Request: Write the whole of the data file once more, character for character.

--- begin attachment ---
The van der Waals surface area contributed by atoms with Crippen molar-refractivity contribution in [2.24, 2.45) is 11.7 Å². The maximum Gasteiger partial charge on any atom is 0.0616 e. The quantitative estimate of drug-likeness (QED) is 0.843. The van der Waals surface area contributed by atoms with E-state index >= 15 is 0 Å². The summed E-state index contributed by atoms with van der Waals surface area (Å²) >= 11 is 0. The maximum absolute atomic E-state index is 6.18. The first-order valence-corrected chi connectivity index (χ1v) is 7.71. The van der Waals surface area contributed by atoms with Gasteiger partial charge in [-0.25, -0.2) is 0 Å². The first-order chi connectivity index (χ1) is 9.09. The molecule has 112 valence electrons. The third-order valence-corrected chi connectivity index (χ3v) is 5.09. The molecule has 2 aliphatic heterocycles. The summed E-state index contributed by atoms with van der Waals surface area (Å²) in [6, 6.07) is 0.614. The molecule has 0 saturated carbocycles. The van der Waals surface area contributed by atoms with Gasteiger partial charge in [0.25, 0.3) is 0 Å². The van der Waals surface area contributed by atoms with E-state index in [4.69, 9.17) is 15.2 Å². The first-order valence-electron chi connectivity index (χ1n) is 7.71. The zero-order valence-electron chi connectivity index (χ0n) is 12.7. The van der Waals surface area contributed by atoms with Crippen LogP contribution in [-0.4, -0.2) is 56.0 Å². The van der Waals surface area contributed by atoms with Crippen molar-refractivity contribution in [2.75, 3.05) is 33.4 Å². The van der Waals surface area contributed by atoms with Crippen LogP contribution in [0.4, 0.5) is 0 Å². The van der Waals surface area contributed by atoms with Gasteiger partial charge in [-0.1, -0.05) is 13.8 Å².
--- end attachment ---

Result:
The van der Waals surface area contributed by atoms with Crippen molar-refractivity contribution in [2.24, 2.45) is 11.7 Å². The maximum Gasteiger partial charge on any atom is 0.0616 e. The quantitative estimate of drug-likeness (QED) is 0.843. The van der Waals surface area contributed by atoms with E-state index >= 15 is 0 Å². The summed E-state index contributed by atoms with van der Waals surface area (Å²) >= 11 is 0. The maximum absolute atomic E-state index is 6.18. The first-order valence-corrected chi connectivity index (χ1v) is 7.71. The van der Waals surface area contributed by atoms with Gasteiger partial charge in [-0.25, -0.2) is 0 Å². The first-order chi connectivity index (χ1) is 9.09. The molecule has 112 valence electrons. The third-order valence-corrected chi connectivity index (χ3v) is 5.09. The molecule has 2 aliphatic heterocycles. The summed E-state index contributed by atoms with van der Waals surface area (Å²) in [6, 6.07) is 0.614. The molecule has 0 saturated carbocycles. The van der Waals surface area contributed by atoms with Gasteiger partial charge in [0.25, 0.3) is 0 Å². The van der Waals surface area contributed by atoms with E-state index in [4.69, 9.17) is 15.2 Å². The first-order valence-electron chi connectivity index (χ1n) is 7.71. The zero-order valence-electron chi connectivity index (χ0n) is 12.7. The van der Waals surface area contributed by atoms with Crippen LogP contribution in [-0.4, -0.2) is 56.0 Å². The van der Waals surface area contributed by atoms with Crippen molar-refractivity contribution in [2.75, 3.05) is 33.4 Å². The van der Waals surface area contributed by atoms with Crippen LogP contribution in [0.4, 0.5) is 0 Å². The van der Waals surface area contributed by atoms with Gasteiger partial charge in [-0.1, -0.05) is 13.8 Å².